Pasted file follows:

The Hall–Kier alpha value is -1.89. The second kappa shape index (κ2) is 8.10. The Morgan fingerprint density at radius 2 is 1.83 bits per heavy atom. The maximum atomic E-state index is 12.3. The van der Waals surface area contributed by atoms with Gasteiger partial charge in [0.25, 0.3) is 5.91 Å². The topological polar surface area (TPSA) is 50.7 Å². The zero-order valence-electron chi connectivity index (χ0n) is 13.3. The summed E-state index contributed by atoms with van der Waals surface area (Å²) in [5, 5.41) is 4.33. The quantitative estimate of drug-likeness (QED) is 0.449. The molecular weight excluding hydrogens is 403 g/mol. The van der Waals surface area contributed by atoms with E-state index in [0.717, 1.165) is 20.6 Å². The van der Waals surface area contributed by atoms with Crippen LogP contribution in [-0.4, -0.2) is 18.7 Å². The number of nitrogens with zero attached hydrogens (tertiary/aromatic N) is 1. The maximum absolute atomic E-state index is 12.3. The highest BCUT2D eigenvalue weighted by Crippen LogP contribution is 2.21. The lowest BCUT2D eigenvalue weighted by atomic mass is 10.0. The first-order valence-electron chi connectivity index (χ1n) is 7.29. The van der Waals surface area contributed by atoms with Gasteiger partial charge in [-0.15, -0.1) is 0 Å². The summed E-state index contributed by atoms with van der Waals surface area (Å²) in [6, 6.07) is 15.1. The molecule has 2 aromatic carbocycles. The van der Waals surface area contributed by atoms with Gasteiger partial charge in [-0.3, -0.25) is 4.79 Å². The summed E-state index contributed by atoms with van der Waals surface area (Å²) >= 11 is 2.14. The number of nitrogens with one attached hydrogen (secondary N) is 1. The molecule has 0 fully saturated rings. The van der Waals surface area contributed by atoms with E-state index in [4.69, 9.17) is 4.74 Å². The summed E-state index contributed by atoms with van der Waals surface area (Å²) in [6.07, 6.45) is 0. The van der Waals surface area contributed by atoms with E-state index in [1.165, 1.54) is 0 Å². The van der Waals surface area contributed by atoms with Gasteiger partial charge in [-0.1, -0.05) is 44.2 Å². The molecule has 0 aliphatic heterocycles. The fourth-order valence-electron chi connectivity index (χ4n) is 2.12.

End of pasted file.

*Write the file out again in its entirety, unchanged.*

The Hall–Kier alpha value is -1.89. The second kappa shape index (κ2) is 8.10. The Morgan fingerprint density at radius 2 is 1.83 bits per heavy atom. The maximum atomic E-state index is 12.3. The van der Waals surface area contributed by atoms with Gasteiger partial charge in [0.25, 0.3) is 5.91 Å². The topological polar surface area (TPSA) is 50.7 Å². The zero-order valence-electron chi connectivity index (χ0n) is 13.3. The summed E-state index contributed by atoms with van der Waals surface area (Å²) in [5, 5.41) is 4.33. The quantitative estimate of drug-likeness (QED) is 0.449. The molecular weight excluding hydrogens is 403 g/mol. The van der Waals surface area contributed by atoms with E-state index in [0.717, 1.165) is 20.6 Å². The van der Waals surface area contributed by atoms with Crippen LogP contribution in [-0.4, -0.2) is 18.7 Å². The number of nitrogens with zero attached hydrogens (tertiary/aromatic N) is 1. The maximum absolute atomic E-state index is 12.3. The highest BCUT2D eigenvalue weighted by Crippen LogP contribution is 2.21. The lowest BCUT2D eigenvalue weighted by atomic mass is 10.0. The first-order valence-electron chi connectivity index (χ1n) is 7.29. The van der Waals surface area contributed by atoms with Gasteiger partial charge in [-0.15, -0.1) is 0 Å². The summed E-state index contributed by atoms with van der Waals surface area (Å²) in [6, 6.07) is 15.1. The molecule has 2 aromatic carbocycles. The van der Waals surface area contributed by atoms with Gasteiger partial charge in [-0.3, -0.25) is 4.79 Å². The summed E-state index contributed by atoms with van der Waals surface area (Å²) >= 11 is 2.14. The number of nitrogens with one attached hydrogen (secondary N) is 1. The molecule has 0 fully saturated rings. The van der Waals surface area contributed by atoms with E-state index in [4.69, 9.17) is 4.74 Å². The summed E-state index contributed by atoms with van der Waals surface area (Å²) in [6.07, 6.45) is 0. The van der Waals surface area contributed by atoms with E-state index in [1.165, 1.54) is 0 Å². The van der Waals surface area contributed by atoms with Gasteiger partial charge in [-0.1, -0.05) is 44.2 Å². The molecule has 0 aliphatic heterocycles. The fourth-order valence-electron chi connectivity index (χ4n) is 2.12.